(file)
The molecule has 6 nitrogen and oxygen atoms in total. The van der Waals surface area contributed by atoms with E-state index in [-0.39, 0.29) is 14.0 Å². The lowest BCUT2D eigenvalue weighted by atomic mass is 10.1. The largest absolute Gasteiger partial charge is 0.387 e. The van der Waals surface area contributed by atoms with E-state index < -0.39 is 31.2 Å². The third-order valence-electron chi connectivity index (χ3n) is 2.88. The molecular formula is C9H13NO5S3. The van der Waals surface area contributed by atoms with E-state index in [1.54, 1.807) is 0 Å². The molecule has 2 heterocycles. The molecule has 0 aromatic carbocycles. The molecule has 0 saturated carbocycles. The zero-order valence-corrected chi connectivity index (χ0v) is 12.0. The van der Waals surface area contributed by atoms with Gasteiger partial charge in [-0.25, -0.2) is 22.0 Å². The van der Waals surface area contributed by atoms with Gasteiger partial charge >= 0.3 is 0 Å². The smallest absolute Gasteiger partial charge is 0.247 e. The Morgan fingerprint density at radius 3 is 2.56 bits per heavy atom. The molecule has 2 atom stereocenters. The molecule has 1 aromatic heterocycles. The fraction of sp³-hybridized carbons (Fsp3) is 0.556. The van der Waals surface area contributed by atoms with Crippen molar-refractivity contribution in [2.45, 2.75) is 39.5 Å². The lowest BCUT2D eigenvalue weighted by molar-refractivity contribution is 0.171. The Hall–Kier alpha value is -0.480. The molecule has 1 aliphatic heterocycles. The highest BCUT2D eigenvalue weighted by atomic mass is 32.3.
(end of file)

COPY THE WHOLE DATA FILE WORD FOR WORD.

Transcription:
The molecule has 6 nitrogen and oxygen atoms in total. The van der Waals surface area contributed by atoms with E-state index in [-0.39, 0.29) is 14.0 Å². The lowest BCUT2D eigenvalue weighted by atomic mass is 10.1. The largest absolute Gasteiger partial charge is 0.387 e. The van der Waals surface area contributed by atoms with E-state index < -0.39 is 31.2 Å². The third-order valence-electron chi connectivity index (χ3n) is 2.88. The molecular formula is C9H13NO5S3. The van der Waals surface area contributed by atoms with E-state index in [1.54, 1.807) is 0 Å². The molecule has 2 heterocycles. The molecule has 0 aromatic carbocycles. The molecule has 0 saturated carbocycles. The zero-order valence-corrected chi connectivity index (χ0v) is 12.0. The van der Waals surface area contributed by atoms with Gasteiger partial charge in [-0.25, -0.2) is 22.0 Å². The van der Waals surface area contributed by atoms with Gasteiger partial charge >= 0.3 is 0 Å². The smallest absolute Gasteiger partial charge is 0.247 e. The Morgan fingerprint density at radius 3 is 2.56 bits per heavy atom. The molecule has 2 atom stereocenters. The molecule has 1 aromatic heterocycles. The fraction of sp³-hybridized carbons (Fsp3) is 0.556. The van der Waals surface area contributed by atoms with Crippen molar-refractivity contribution in [2.45, 2.75) is 39.5 Å². The lowest BCUT2D eigenvalue weighted by molar-refractivity contribution is 0.171. The Hall–Kier alpha value is -0.480. The molecule has 1 aliphatic heterocycles. The highest BCUT2D eigenvalue weighted by atomic mass is 32.3.